Sometimes, if you’re lucky, you pick up a book that immediately lures you into its world. Waking Olivia, a new adult novel by Elizabeth O’Roark, is such a book.
Olivia, a troubled girl who once seemed destined for track stardom, has lost her scholarship to her Division 1 school and is now at a lower division school in a smaller town. She brings with her lots of baggage and a police record. Olivia comes across as pugnacious initially, but it’s a defense mechanism that masks vulnerability and conscientiousness. She is sarcastically funny, which made reading this book a treat.
Will is the young track coach who is trying to keep his parents’ farm in the family after the death of his father and is working to give his younger brother the carefree education that he had received. The last thing he wants and needs is Olivia Finnegan, who is not only troubled but beautiful.
When Olivia and Will meet, sparks fly, and despite themselves they find they are quickly attracted to each other. Nothing can happen between them though, because Will is Olivia’s coach and he could lose his job. However, that doesn’t stop him from being jealous when other boys and even his brother take notice of Olivia.
All of the characters in Waking Olivia have been written to avoid stereotypes, with the exception of Will’s girlfriend, Jessica, who turns jealous, scheming, manipulative, and vengeful when it seems she might be losing Will. The other characters for the most part are likable or, at least, believable, especially Will’s mother, Dorothy, and his younger brother, Brendan.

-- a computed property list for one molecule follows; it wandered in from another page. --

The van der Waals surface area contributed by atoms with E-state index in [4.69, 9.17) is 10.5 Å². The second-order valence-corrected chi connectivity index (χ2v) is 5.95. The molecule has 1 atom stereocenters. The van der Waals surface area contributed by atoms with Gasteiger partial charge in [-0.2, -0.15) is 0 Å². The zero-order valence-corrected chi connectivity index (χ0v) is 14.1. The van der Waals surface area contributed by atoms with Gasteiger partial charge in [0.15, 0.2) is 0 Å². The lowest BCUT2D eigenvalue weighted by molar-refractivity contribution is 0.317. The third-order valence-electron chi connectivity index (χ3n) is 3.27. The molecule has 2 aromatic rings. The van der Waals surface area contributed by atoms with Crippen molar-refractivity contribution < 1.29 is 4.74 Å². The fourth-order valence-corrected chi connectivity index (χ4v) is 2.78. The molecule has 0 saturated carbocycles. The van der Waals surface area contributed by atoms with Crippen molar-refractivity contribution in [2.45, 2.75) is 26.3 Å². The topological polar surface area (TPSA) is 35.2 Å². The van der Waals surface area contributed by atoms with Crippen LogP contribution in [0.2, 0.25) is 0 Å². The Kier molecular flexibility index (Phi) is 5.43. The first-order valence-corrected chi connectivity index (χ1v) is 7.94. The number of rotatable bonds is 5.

So, you have a new adult novel with a progressing romance, so why not throw in a mystery? It works. The mystery in this case is what is going on with Olivia? What is she hiding? Why is she living the way she is? You’re not finding any spoilers here, but suffice to say the climax brings it all together.
Now, unfortunately, what kept this from being a great book for me was the fact that the book went on too long after the climax and tried to have another, shorter climax, which felt, well, anti-climatic. There’s a reason why books pretty much end after the summation at the end of the climax and that’s typically based on the reader’s emotional reaction to the climax. If the writer has done a good job, the reader is happy and then there’s The End. If the writer chooses to go on, the following should be a bigger, more wrought climax followed by a summation, etc.
And then there was an epilogue. I don’t mind epilogues, by which I mean I’m apathetic toward them. A lot of romance books seem to find them necessary, as if you didn’t already guess that there was supposed to be a happy ending. Epilogues seem to be the author’s way of saying, I know you love these characters as much as I did writing them and look how wonderful everything turned out because they now have 2.5 children! Joy, joy. Huh, maybe I don’t like epilogues for romance books.
After these last two paragraphs, it might seem like I’m itching to give this book a bad to average review, which isn’t the case. The points I brought up are actually the reasons why I didn’t give it a 4 1/2-5 rating, which I really thought it was on its way to when the story swept me up so completely. This just goes to show how important endings are.
This book gets 4 out of 5 on the heat index–and the heat is very well written. There is language that some might find offensive.
I received this book from NetGalley for an honest review. Waking Olivia was published on March 13, 2016.
From Amazon: Waking Olivia